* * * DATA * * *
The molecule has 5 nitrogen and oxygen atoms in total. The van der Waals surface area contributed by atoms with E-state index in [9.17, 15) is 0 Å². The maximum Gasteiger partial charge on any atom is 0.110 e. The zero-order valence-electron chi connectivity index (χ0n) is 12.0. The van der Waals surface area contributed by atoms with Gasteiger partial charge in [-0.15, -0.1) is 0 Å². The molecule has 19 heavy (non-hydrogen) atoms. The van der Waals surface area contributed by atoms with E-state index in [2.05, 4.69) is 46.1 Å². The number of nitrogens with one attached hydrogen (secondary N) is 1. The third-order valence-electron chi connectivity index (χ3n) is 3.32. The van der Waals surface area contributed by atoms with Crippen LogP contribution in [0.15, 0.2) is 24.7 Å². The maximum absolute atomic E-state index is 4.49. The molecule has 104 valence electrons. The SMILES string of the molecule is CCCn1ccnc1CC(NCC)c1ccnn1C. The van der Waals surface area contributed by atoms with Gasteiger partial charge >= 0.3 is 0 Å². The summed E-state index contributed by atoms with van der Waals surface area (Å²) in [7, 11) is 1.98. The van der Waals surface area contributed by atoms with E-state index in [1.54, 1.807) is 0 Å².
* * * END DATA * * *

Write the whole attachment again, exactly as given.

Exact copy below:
The molecule has 5 nitrogen and oxygen atoms in total. The van der Waals surface area contributed by atoms with E-state index in [9.17, 15) is 0 Å². The maximum Gasteiger partial charge on any atom is 0.110 e. The zero-order valence-electron chi connectivity index (χ0n) is 12.0. The van der Waals surface area contributed by atoms with Gasteiger partial charge in [-0.15, -0.1) is 0 Å². The molecule has 19 heavy (non-hydrogen) atoms. The van der Waals surface area contributed by atoms with E-state index in [2.05, 4.69) is 46.1 Å². The number of nitrogens with one attached hydrogen (secondary N) is 1. The third-order valence-electron chi connectivity index (χ3n) is 3.32. The van der Waals surface area contributed by atoms with Crippen LogP contribution in [0.15, 0.2) is 24.7 Å². The maximum absolute atomic E-state index is 4.49. The molecule has 104 valence electrons. The SMILES string of the molecule is CCCn1ccnc1CC(NCC)c1ccnn1C. The van der Waals surface area contributed by atoms with Gasteiger partial charge >= 0.3 is 0 Å². The summed E-state index contributed by atoms with van der Waals surface area (Å²) in [7, 11) is 1.98. The van der Waals surface area contributed by atoms with E-state index in [1.54, 1.807) is 0 Å².